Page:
FIG. 4 illustrates the aortic catheter 100 with the balloons 104A, 104B, 104C, 104D disposed with the patient's abdominal aorta 46. The catheter shaft 102 is introduced into the femoral artery and advanced through the iliac bifurcation 40 such that four balloons 104A, 104B, 104C, 104D are positioned in the abdominal aorta 46. The fourth balloon 104D is inflated (as shown) and then the catheter shaft 102 is moved proximally such that the fourth balloon 104D is positioned at the iliac bifurcation 40 as shown. In this manner, the fourth balloon 104D, when inflated, fixes the position of the catheter device 100 in the abdominal aorta 46 and also occludes blood from flowing through the iliac bifurcation. This configuration enables quick and efficient fixation of the aortic catheter device 100, which is advantageous in trauma situations where the patient is experiencing excessive internal bleeding.

After the catheter device 100 is fixed in position (e.g., with the fourth balloon 104D located at the iliac bifurcation 40), the other three balloons 104A, 104B, 104C are inflated and/or deflated as desired in order to identify and isolate a hemorrhage flowing from an artery in the abdominal aorta 46 and thus stabilize the patient.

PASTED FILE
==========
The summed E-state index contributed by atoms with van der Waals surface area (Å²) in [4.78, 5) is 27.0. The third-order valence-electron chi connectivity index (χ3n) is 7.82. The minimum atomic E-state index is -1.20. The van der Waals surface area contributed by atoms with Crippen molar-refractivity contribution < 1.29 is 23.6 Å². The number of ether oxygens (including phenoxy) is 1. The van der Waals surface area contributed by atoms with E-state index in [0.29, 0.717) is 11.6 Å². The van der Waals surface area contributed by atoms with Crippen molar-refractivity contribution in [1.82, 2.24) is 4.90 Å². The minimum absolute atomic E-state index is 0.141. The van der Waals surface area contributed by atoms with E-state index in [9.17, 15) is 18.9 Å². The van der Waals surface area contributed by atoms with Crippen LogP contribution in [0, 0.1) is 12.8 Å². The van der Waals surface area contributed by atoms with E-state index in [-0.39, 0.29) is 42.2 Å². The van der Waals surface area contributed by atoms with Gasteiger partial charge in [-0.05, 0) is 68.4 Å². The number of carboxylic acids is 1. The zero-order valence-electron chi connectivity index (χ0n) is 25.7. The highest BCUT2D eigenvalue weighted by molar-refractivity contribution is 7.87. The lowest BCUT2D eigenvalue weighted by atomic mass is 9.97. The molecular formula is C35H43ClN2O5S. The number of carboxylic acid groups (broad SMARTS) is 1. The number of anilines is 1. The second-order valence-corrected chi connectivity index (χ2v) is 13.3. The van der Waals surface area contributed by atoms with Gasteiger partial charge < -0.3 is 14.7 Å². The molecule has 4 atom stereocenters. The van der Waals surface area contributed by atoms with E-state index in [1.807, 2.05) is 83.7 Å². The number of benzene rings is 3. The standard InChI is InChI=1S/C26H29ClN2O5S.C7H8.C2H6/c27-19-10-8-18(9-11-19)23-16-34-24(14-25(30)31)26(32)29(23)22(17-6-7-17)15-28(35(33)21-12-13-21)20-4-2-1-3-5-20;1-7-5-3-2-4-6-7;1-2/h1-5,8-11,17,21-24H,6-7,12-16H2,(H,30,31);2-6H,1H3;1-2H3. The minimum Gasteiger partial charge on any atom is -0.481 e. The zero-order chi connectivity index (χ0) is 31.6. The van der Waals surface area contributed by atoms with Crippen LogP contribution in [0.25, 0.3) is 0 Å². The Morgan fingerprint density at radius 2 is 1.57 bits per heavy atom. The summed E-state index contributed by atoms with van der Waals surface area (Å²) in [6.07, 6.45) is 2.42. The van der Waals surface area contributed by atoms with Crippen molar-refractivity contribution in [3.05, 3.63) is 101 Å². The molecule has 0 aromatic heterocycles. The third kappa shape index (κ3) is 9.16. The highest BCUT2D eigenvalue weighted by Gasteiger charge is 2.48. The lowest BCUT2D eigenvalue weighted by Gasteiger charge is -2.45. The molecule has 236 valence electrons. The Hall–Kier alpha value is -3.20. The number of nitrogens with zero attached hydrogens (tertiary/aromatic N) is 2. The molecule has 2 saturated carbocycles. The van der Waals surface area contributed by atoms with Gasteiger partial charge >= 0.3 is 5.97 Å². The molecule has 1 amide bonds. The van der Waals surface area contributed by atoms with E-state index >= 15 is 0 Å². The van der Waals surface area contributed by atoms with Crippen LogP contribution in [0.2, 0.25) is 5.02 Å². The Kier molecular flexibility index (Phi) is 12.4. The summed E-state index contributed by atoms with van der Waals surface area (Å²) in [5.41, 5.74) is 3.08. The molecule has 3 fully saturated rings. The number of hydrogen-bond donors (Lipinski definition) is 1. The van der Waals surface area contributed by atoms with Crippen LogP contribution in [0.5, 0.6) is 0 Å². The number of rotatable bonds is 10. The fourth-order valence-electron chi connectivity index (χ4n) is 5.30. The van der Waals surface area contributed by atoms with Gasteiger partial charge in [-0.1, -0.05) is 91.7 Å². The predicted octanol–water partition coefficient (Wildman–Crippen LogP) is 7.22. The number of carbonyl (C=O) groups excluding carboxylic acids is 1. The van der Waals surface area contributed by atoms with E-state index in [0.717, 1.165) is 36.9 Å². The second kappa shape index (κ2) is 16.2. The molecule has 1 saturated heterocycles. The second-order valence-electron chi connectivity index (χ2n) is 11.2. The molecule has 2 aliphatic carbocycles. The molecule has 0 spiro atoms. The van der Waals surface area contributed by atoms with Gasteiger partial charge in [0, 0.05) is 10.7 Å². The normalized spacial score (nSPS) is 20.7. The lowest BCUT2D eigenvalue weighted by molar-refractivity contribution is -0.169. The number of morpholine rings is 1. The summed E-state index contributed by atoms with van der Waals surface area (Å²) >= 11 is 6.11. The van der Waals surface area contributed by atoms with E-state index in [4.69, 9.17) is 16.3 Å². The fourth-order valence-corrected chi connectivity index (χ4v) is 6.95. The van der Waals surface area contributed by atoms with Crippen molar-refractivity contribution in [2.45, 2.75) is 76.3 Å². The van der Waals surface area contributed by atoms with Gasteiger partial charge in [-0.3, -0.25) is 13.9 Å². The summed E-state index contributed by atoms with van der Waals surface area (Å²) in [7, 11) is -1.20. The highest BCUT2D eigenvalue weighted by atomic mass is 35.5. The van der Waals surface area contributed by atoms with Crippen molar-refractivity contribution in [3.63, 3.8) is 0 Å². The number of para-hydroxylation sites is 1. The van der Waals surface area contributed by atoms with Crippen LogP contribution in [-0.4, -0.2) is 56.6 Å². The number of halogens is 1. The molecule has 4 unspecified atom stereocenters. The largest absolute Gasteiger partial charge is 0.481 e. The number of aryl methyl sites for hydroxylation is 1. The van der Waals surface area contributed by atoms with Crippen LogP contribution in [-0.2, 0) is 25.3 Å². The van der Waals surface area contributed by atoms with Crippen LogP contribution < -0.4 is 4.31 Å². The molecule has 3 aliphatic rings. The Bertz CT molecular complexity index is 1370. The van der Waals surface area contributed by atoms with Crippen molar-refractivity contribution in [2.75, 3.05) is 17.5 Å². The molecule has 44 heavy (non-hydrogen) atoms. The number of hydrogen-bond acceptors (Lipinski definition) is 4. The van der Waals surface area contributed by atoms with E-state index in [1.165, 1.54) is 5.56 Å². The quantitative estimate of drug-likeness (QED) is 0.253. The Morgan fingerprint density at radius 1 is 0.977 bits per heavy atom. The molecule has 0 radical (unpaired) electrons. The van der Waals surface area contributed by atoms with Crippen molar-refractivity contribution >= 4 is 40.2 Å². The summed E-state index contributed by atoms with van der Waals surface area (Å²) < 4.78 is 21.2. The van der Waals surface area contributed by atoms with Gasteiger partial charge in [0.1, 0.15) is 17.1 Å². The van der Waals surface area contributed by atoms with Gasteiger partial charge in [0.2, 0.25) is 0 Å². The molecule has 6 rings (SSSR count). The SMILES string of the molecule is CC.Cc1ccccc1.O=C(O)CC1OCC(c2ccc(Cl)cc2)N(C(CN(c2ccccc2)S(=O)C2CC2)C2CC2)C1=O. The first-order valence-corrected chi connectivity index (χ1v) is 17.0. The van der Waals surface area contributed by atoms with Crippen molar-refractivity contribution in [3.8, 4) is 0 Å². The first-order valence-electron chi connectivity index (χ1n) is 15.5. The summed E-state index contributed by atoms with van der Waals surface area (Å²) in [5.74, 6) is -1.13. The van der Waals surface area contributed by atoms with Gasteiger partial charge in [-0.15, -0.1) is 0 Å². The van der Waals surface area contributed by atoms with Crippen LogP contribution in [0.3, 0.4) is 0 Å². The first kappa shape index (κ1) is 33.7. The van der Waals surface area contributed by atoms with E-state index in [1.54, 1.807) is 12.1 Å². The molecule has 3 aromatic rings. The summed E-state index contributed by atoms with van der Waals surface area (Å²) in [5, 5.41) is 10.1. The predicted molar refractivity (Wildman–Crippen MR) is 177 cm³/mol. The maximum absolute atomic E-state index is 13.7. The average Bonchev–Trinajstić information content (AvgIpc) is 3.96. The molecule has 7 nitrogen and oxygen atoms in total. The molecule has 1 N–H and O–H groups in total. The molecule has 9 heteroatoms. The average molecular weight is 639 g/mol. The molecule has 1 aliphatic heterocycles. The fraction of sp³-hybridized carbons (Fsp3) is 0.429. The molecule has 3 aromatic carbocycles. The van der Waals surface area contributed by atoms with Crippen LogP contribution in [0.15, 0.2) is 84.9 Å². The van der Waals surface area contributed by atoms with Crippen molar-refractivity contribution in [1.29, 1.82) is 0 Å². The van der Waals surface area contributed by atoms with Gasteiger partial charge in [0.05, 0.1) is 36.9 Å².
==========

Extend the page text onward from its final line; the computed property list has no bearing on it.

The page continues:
More particularly, the third balloon 104C may be inflated to occlude blood from flowing downstream with respect to the balloon 104C. Because the third balloon 104C is positioned upstream from the inferior mesenteric artery 52, such occlusion blocks the flow of blood flowing through the inferior mesenteric artery 52. Similarly, the second balloon 104B may be inflated to occlude blood from flowing downstream with respect to the balloon 104B. Because the second balloon 104B is positioned upstream from the inferior mesenteric artery 52 and the superior mesenteric and renal arteries 50, such occlusion blocks the flow of blood flowing through the inferior mesenteric artery 52 as well as the superior mesenteric and renal arteries 50. Finally, the first balloon 104A may be inflated to occlude blood from flowing downstream with respect to the balloon 104A. Because the first balloon 104A is positioned upstream from the inferior mesenteric artery 52, the superior mesenteric and renal arteries 50 and the celiac artery 48, such occlusion blocks the flow of blood flowing through the inferior mesenteric artery 52, the superior mesenteric and renal arteries 50 as well as the celiac artery 48.